Fact and Value in Emotion

Editors
| University of Western Ontario
| Auburn University, Montgomery
HardboundAvailable
ISBN 9789027241535 | EUR 105.00 | USD 158.00
 
e-Book
ISBN 9789027291660 | EUR 105.00 | USD 158.00
 
There is a large amount of scientific work on emotion in psychology, neuroscience, biology, physiology, and psychiatry, which assumes that it is possible to study emotions and other affective states, objectively. Emotion science of this sort is concerned primarily with 'facts' and not 'values', with 'description' not 'prescription'. The assumption behind this vision of emotion science is that it is possible to distinguish factual from evaluative aspects of affectivity and emotion, and study one without the other. But what really is the basis for distinguishing fact and value in emotion and affectivity? And can the distinction withstand careful scientific and philosophical scrutiny? The essays in this collection all suggest that the problems behind this vision of emotion science may be more complex than is commonly supposed.
[Consciousness & Emotion Book Series, 4]  2008.  vi, 212 pp.
Publishing status: Available
Table of Contents
Fact and value in emotion: An introduction and historical review
Peter Zachar
1–13
A moral line in the sand: Alexander Crichton and Philippe Pinel on the psychopathology of the passions
Louis C. Charland
15–33
How to evaluate the factual basis of emotional appraisals?
Mikko Salmela
35–51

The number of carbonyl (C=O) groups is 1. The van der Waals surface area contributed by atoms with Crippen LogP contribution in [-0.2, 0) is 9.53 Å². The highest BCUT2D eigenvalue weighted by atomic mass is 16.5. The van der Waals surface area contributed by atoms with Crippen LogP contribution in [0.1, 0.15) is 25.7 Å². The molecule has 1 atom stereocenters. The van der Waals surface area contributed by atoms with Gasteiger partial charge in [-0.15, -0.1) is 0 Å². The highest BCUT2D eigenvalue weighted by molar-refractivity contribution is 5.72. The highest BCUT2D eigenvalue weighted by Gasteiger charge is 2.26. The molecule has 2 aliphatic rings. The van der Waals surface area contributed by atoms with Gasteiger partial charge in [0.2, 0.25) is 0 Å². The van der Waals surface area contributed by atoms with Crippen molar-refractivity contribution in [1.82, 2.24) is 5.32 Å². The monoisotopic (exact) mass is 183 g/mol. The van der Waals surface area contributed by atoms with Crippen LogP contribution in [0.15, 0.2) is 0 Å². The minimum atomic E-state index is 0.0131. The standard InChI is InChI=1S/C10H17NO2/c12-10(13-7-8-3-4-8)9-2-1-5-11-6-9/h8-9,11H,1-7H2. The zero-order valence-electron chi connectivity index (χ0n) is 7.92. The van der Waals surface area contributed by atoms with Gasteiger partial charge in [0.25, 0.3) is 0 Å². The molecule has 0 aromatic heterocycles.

The problem with too much anger: A philosophical approach to understanding anger in borderline personality disordered patients
Nancy Nyquist Potter
53–64
A confusion of pains: The sensory and affective components of pain, suffering, and hurt
Jennifer Radden
65–86
Ethical implications of emotional impairment
Abraham Rudnick
87–99
Facts and values in emotional plasticity
Luc Faucher and Christine Tappolet
101–137
Attributing aberrant emotionality to others
Nick Haslam and Stephen Loughnan
139–155
Emotion and the neural substrate of moral judgment
Anthony Landreth
157–179
The phenomenology of alexithymia as a clue to the intentionality of emotion
Ralph D. Ellis
181–192
A phenomenologist's view of the omnipresence of the evaluative in human experience: Knowledge as a founded mode and the primacy of care
Edwin L. Hersch
193–209
Index
211–212
“All in all, the book represents a valuable contribution to the discussion of an interesting and relatively neglected aspect of emotion theory.”
Cited by

Cited by 4 other publications

Baider, Fabienne & Georgeta Cislaru
2014.  In Linguistic Approaches to Emotions in Context [Pragmatics & Beyond New Series, 241],  pp. 1 ff. Crossref logo
Charland, Louis C.
2011. Moral Undertow and the Passions: Two Challenges for Contemporary Emotion Regulation. Emotion Review 3:1  pp. 83 ff. Crossref logo
Konzelmann Ziv, Anita
2011.  In Self-Evaluation,  pp. 1 ff. Crossref logo
Vassilikopoulou, Aikaterini, Kalliopi Chatzipanagiotou, George Siomkos & Amalia Triantafillidou
2011. The role of consumer ethical beliefs in product-harm crises. Journal of Consumer Behaviour 10:5  pp. 279 ff. Crossref logo

This list is based on CrossRef data as of 09 february 2021. Please note that it may not be complete. Sources presented here have been supplied by the respective publishers. Any errors therein should be reported to them.

Subjects

Consciousness Research

Consciousness research

Philosophy

Philosophy
BIC Subject: JMQ – Psychology: emotions
BISAC Subject: PSY013000 – PSYCHOLOGY / Emotions
U.S. Library of Congress Control Number:  2007048317 | Marc record